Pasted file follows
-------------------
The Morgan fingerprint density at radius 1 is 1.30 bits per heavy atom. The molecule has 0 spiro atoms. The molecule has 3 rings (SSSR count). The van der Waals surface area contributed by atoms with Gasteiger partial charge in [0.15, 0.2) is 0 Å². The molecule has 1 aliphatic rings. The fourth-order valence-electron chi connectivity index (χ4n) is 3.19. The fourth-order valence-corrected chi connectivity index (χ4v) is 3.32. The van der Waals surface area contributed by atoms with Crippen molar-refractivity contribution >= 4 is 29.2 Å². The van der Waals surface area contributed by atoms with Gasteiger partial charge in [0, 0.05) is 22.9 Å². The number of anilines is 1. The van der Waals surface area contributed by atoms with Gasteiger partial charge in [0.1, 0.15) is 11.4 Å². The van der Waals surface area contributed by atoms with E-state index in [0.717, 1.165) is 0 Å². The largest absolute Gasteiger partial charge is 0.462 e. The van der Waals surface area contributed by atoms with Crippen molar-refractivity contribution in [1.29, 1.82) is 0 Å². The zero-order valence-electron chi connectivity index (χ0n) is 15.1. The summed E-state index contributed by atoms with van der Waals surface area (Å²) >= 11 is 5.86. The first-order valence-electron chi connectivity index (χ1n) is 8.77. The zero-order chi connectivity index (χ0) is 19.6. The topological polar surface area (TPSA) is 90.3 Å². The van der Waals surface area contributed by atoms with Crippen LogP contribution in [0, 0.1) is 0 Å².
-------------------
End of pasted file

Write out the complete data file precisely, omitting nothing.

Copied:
The Morgan fingerprint density at radius 1 is 1.30 bits per heavy atom. The molecule has 0 spiro atoms. The molecule has 3 rings (SSSR count). The van der Waals surface area contributed by atoms with Gasteiger partial charge in [0.15, 0.2) is 0 Å². The molecule has 1 aliphatic rings. The fourth-order valence-electron chi connectivity index (χ4n) is 3.19. The fourth-order valence-corrected chi connectivity index (χ4v) is 3.32. The van der Waals surface area contributed by atoms with Crippen molar-refractivity contribution >= 4 is 29.2 Å². The van der Waals surface area contributed by atoms with Gasteiger partial charge in [0, 0.05) is 22.9 Å². The number of anilines is 1. The van der Waals surface area contributed by atoms with Gasteiger partial charge in [0.1, 0.15) is 11.4 Å². The van der Waals surface area contributed by atoms with E-state index in [0.717, 1.165) is 0 Å². The largest absolute Gasteiger partial charge is 0.462 e. The van der Waals surface area contributed by atoms with Crippen molar-refractivity contribution in [1.29, 1.82) is 0 Å². The zero-order valence-electron chi connectivity index (χ0n) is 15.1. The summed E-state index contributed by atoms with van der Waals surface area (Å²) >= 11 is 5.86. The first-order valence-electron chi connectivity index (χ1n) is 8.77. The zero-order chi connectivity index (χ0) is 19.6. The topological polar surface area (TPSA) is 90.3 Å². The van der Waals surface area contributed by atoms with Crippen LogP contribution in [0, 0.1) is 0 Å².